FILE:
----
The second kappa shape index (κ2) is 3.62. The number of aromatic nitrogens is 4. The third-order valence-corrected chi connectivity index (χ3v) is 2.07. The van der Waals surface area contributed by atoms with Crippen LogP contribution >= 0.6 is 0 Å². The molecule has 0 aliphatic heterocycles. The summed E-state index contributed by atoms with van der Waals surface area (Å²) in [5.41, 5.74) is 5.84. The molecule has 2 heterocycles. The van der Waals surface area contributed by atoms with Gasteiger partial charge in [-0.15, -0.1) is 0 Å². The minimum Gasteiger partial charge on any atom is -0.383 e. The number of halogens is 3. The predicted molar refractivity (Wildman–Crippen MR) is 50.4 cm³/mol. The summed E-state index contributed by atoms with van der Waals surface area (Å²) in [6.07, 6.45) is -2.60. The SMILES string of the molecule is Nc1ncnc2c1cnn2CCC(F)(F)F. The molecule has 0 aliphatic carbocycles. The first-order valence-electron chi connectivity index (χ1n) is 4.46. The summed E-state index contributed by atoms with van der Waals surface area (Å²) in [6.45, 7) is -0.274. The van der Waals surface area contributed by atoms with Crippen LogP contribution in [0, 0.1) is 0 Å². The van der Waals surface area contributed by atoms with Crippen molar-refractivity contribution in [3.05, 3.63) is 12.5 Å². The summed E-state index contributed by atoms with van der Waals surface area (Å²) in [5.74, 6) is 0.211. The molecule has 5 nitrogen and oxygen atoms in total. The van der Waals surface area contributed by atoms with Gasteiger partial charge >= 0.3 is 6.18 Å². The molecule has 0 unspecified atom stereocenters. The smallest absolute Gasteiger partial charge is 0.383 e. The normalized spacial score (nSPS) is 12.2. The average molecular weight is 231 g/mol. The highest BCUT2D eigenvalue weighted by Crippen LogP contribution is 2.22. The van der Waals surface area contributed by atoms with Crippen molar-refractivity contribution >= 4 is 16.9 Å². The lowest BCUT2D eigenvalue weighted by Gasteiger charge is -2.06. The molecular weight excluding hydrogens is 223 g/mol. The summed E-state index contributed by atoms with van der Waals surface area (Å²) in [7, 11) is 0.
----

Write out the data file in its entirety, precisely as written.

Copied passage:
The second kappa shape index (κ2) is 3.62. The number of aromatic nitrogens is 4. The third-order valence-corrected chi connectivity index (χ3v) is 2.07. The van der Waals surface area contributed by atoms with Crippen LogP contribution >= 0.6 is 0 Å². The molecule has 0 aliphatic heterocycles. The summed E-state index contributed by atoms with van der Waals surface area (Å²) in [5.41, 5.74) is 5.84. The molecule has 2 heterocycles. The van der Waals surface area contributed by atoms with Gasteiger partial charge in [-0.15, -0.1) is 0 Å². The minimum Gasteiger partial charge on any atom is -0.383 e. The number of halogens is 3. The predicted molar refractivity (Wildman–Crippen MR) is 50.4 cm³/mol. The summed E-state index contributed by atoms with van der Waals surface area (Å²) in [6.07, 6.45) is -2.60. The SMILES string of the molecule is Nc1ncnc2c1cnn2CCC(F)(F)F. The molecule has 0 aliphatic carbocycles. The first-order valence-electron chi connectivity index (χ1n) is 4.46. The summed E-state index contributed by atoms with van der Waals surface area (Å²) in [6.45, 7) is -0.274. The van der Waals surface area contributed by atoms with Crippen LogP contribution in [0, 0.1) is 0 Å². The van der Waals surface area contributed by atoms with Crippen molar-refractivity contribution in [3.05, 3.63) is 12.5 Å². The summed E-state index contributed by atoms with van der Waals surface area (Å²) in [5.74, 6) is 0.211. The molecule has 5 nitrogen and oxygen atoms in total. The van der Waals surface area contributed by atoms with Gasteiger partial charge >= 0.3 is 6.18 Å². The molecule has 0 unspecified atom stereocenters. The smallest absolute Gasteiger partial charge is 0.383 e. The normalized spacial score (nSPS) is 12.2. The average molecular weight is 231 g/mol. The highest BCUT2D eigenvalue weighted by Crippen LogP contribution is 2.22. The van der Waals surface area contributed by atoms with Crippen molar-refractivity contribution >= 4 is 16.9 Å². The lowest BCUT2D eigenvalue weighted by Gasteiger charge is -2.06. The molecular weight excluding hydrogens is 223 g/mol. The summed E-state index contributed by atoms with van der Waals surface area (Å²) in [7, 11) is 0.